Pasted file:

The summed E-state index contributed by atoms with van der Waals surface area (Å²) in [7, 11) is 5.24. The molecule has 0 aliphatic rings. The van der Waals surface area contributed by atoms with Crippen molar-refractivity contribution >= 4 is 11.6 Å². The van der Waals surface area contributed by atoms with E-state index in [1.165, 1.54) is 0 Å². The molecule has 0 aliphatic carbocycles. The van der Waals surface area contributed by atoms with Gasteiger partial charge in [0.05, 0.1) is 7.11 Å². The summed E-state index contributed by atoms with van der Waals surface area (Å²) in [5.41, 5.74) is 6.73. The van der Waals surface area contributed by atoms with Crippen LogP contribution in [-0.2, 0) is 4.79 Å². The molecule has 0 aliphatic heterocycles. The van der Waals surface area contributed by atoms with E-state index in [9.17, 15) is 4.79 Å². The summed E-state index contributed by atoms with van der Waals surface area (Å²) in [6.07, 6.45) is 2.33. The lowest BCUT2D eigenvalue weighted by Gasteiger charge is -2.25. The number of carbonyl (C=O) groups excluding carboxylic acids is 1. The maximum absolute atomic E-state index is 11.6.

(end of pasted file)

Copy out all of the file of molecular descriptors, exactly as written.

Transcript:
The summed E-state index contributed by atoms with van der Waals surface area (Å²) in [7, 11) is 5.24. The molecule has 0 aliphatic rings. The van der Waals surface area contributed by atoms with Crippen molar-refractivity contribution >= 4 is 11.6 Å². The van der Waals surface area contributed by atoms with E-state index in [1.165, 1.54) is 0 Å². The molecule has 0 aliphatic carbocycles. The van der Waals surface area contributed by atoms with Gasteiger partial charge in [0.05, 0.1) is 7.11 Å². The summed E-state index contributed by atoms with van der Waals surface area (Å²) in [5.41, 5.74) is 6.73. The van der Waals surface area contributed by atoms with Crippen LogP contribution in [-0.2, 0) is 4.79 Å². The molecule has 0 aliphatic heterocycles. The van der Waals surface area contributed by atoms with E-state index in [9.17, 15) is 4.79 Å². The summed E-state index contributed by atoms with van der Waals surface area (Å²) in [6.07, 6.45) is 2.33. The lowest BCUT2D eigenvalue weighted by Gasteiger charge is -2.25. The number of carbonyl (C=O) groups excluding carboxylic acids is 1. The maximum absolute atomic E-state index is 11.6.